Anatoly Chubais–head of United Energy Systems (UES), Russia’s electricity grid, and architect of the country’s controversial 1990s privatization process–may be facing punishment for the energy crisis in the Primorsky Krai region of Russia’s Far East this past winter. According to a newspaper report published today, during a meeting of UES’s board of directors at the beginning of March, Kremlin chief of staff Aleksandr Voloshin, who is also the UES board chairman, demanded to know who in the company was responsible for the power shortages in Primorye which left thousands of residents without heat. UES’s managers reportedly named only Anatoly Kopsov, a deputy chairman of the company’s management, who is a relative newcomer and has been named as a possible replacement for Chubais as head of the 51-percent state-owned company. In response, Voloshin reportedly called on all of the UES managers who feel “personally responsible” for the Primorye crisis to resign “voluntarily” before March 26, when the company’s next board meeting is set to take place. If none volunteer, the Kremlin will reportedly pick the candidates to be fired. The paper reported that at least four UES managers are likely to lose their jobs, including Leonid Melamed, the company’s first deputy chairman, and three other deputy chairmen–Andrei Rapoport, Valentin Zavadnikov and Mikhail Abyzov. All four are close Chubais allies (Nezavisimaya Gazeta, March 22).
Such reports of Chubais’ impending ouster or waning influence should be treated with caution. Last month, soon after President Vladimir Putin publicly blamed the federal Energy Ministry, the Primorsky Krai regional administration and UES for the Primorye energy crisis, he removed Aleksandr Gavrin as energy minister and accepted Yevgeny Nazdratenko’s “voluntary” resignation as Primorsky Krai governor (see the Monitor, February 1, 5). Chubais, however, was left alone, despite his refusal to accept blame for the crisis. What is more, even Nazdratenko’s “punishment” amounted to being kicked upstairs: Putin named the ousted governor to head of the State Fisheries Committee, which oversees a multibillion-dollar industry (see the Monitor, February 26).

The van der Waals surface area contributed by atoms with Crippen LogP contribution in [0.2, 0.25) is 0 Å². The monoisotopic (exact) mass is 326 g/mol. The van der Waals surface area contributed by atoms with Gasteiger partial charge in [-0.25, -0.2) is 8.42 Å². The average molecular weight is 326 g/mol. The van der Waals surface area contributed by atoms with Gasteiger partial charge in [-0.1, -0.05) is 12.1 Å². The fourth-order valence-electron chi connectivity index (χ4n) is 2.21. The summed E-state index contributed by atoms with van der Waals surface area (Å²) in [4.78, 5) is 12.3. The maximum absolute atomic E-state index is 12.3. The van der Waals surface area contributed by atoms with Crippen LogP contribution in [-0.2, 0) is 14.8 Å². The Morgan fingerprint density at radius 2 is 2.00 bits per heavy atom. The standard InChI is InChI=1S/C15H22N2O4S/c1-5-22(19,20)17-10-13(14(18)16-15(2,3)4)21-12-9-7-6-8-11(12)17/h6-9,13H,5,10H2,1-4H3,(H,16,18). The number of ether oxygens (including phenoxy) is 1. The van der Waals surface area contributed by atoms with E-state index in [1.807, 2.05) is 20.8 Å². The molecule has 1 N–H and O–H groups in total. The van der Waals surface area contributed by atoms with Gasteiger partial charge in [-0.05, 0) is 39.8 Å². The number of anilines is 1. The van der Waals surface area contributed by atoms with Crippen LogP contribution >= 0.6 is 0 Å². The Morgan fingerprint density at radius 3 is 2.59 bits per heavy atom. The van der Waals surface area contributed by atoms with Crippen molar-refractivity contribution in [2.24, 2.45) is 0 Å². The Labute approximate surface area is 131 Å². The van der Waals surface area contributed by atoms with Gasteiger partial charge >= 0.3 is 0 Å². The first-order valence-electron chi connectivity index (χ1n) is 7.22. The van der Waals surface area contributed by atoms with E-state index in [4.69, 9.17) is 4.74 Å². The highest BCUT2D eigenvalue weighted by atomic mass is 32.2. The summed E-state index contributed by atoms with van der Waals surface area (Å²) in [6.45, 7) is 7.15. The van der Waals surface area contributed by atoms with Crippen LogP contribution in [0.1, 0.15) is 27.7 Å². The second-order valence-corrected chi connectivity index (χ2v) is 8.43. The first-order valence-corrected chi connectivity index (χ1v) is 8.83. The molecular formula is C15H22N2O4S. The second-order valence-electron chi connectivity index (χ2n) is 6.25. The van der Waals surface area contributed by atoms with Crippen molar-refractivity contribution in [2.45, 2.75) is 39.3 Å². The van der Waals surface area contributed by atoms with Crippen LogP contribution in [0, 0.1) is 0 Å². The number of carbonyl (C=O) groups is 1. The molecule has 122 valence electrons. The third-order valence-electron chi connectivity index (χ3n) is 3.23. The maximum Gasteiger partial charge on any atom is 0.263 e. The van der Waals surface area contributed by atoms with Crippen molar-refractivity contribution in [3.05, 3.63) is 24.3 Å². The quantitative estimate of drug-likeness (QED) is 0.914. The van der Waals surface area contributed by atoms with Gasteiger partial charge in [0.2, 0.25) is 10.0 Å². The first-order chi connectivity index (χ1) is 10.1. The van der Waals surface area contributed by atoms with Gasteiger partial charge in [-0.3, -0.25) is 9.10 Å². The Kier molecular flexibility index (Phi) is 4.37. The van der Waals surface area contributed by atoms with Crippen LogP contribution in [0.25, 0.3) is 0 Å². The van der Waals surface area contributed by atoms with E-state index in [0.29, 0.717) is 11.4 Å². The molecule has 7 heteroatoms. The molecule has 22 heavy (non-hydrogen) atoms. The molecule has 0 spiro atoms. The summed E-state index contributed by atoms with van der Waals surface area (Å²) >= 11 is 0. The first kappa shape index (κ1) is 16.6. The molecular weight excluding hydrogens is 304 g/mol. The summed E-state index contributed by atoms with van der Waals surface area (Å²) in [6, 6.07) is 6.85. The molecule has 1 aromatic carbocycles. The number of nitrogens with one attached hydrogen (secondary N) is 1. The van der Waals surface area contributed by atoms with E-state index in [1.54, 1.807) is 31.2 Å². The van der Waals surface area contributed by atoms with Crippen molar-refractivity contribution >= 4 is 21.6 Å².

Chubais, however, has been under pressure from UES minority shareholders, who charge that his plan to restructure the company, if carried out, would amount to selling off its most valuable subsidiaries to insiders at below-market prices, in much in the same way that the loans-for-shares privatization scheme, which Chubais oversaw in 1995, handed over some of Russia’s most valuable industries off to Kremlin-connected tycoons. Among the minority shareholders is Boris Federov, the former finance minister who now heads the United Financial Group brokerage firm. Federov has complained about Chubais’ reputation as a “genius reformer” and is working on a “scathing” biography of the UES chief (Financial Times, January 11). And while Chubais has reportedly engineered a split among the minority shareholders by introducing new candidates to the company’s fifteen-member board in advance of the next shareholders meeting, set for April 28, the minority shareholders have apparently found some powerful allies, including Voloshin and Andrei Illarionov, Putin’s economic adviser. Late last year, Illarionov denounced Chubais’ plan to restructure UES, which involves splitting the energy sector into generation, sales and transportation businesses, and selling off UES’s power generating assets as “the second edition of the loans-for-shares auctions” (see the Monitor, December 21). Earlier this year, Chubais was forced to accept changes in UES’s charter which allow a simple majority rather than three-quarters of its shareholders to choose the company’s head (see the Monitor, February 5). Thus Chubais’ fate now truly rests in the hands of the Kremlin, and thus is likely to depend on whether Putin gives the UES chief’s enemies a green light to remove him.
While Chubais was in the past closely connected to Putin–both of them having worked for the late Anatoly Sobchak, St. Petersburg’s former mayor–he has had uneasy relations with the president. Among other things, Chubais opposed Putin’s elevation as prime minister and publicly criticized the alleged influence that the writer Aleksandr Solzhenitsyn, a strong critic of Chubais’ privatization efforts, had on Putin. Chubais also criticized Putin’s decision to revive Stalin-era Soviet national hymn as Russia’s new national anthem (see the Monitor, September 25, October 6, December 6, 2000).
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